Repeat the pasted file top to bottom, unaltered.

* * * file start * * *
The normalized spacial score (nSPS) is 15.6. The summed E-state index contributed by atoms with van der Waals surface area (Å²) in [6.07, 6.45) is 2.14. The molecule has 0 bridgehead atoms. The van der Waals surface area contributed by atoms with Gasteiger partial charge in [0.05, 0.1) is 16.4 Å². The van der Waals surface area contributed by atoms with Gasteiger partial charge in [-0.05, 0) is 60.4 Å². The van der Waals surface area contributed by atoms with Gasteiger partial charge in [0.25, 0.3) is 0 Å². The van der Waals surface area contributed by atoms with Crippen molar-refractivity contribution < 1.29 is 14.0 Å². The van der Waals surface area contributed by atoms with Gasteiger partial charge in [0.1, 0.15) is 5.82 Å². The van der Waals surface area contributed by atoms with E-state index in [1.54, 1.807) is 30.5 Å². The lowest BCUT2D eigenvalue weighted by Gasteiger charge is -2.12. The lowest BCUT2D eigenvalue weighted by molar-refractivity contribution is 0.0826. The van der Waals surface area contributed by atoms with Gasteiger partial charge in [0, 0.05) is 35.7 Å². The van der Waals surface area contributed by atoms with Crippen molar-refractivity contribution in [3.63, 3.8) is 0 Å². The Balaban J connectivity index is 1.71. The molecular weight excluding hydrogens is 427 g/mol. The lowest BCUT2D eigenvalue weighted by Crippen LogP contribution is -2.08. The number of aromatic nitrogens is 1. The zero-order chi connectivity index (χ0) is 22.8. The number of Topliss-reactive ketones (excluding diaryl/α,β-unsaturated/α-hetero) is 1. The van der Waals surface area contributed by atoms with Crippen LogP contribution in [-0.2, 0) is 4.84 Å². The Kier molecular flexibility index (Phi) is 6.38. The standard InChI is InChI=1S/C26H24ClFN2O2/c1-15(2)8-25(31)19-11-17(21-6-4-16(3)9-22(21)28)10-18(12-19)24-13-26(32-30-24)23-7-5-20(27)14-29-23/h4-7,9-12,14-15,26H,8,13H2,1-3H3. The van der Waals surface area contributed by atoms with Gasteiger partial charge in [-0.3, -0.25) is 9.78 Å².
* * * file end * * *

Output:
The normalized spacial score (nSPS) is 15.6. The summed E-state index contributed by atoms with van der Waals surface area (Å²) in [6.07, 6.45) is 2.14. The molecule has 0 bridgehead atoms. The van der Waals surface area contributed by atoms with Gasteiger partial charge in [0.05, 0.1) is 16.4 Å². The van der Waals surface area contributed by atoms with Gasteiger partial charge in [-0.05, 0) is 60.4 Å². The van der Waals surface area contributed by atoms with Gasteiger partial charge in [0.25, 0.3) is 0 Å². The van der Waals surface area contributed by atoms with Crippen molar-refractivity contribution < 1.29 is 14.0 Å². The van der Waals surface area contributed by atoms with Gasteiger partial charge in [0.1, 0.15) is 5.82 Å². The van der Waals surface area contributed by atoms with E-state index in [1.54, 1.807) is 30.5 Å². The lowest BCUT2D eigenvalue weighted by Gasteiger charge is -2.12. The lowest BCUT2D eigenvalue weighted by molar-refractivity contribution is 0.0826. The van der Waals surface area contributed by atoms with Gasteiger partial charge in [0, 0.05) is 35.7 Å². The van der Waals surface area contributed by atoms with Crippen molar-refractivity contribution in [3.63, 3.8) is 0 Å². The Balaban J connectivity index is 1.71. The molecular weight excluding hydrogens is 427 g/mol. The lowest BCUT2D eigenvalue weighted by Crippen LogP contribution is -2.08. The number of aromatic nitrogens is 1. The zero-order chi connectivity index (χ0) is 22.8. The number of Topliss-reactive ketones (excluding diaryl/α,β-unsaturated/α-hetero) is 1. The van der Waals surface area contributed by atoms with Crippen LogP contribution in [-0.2, 0) is 4.84 Å². The Kier molecular flexibility index (Phi) is 6.38. The standard InChI is InChI=1S/C26H24ClFN2O2/c1-15(2)8-25(31)19-11-17(21-6-4-16(3)9-22(21)28)10-18(12-19)24-13-26(32-30-24)23-7-5-20(27)14-29-23/h4-7,9-12,14-15,26H,8,13H2,1-3H3. The van der Waals surface area contributed by atoms with Gasteiger partial charge in [-0.3, -0.25) is 9.78 Å².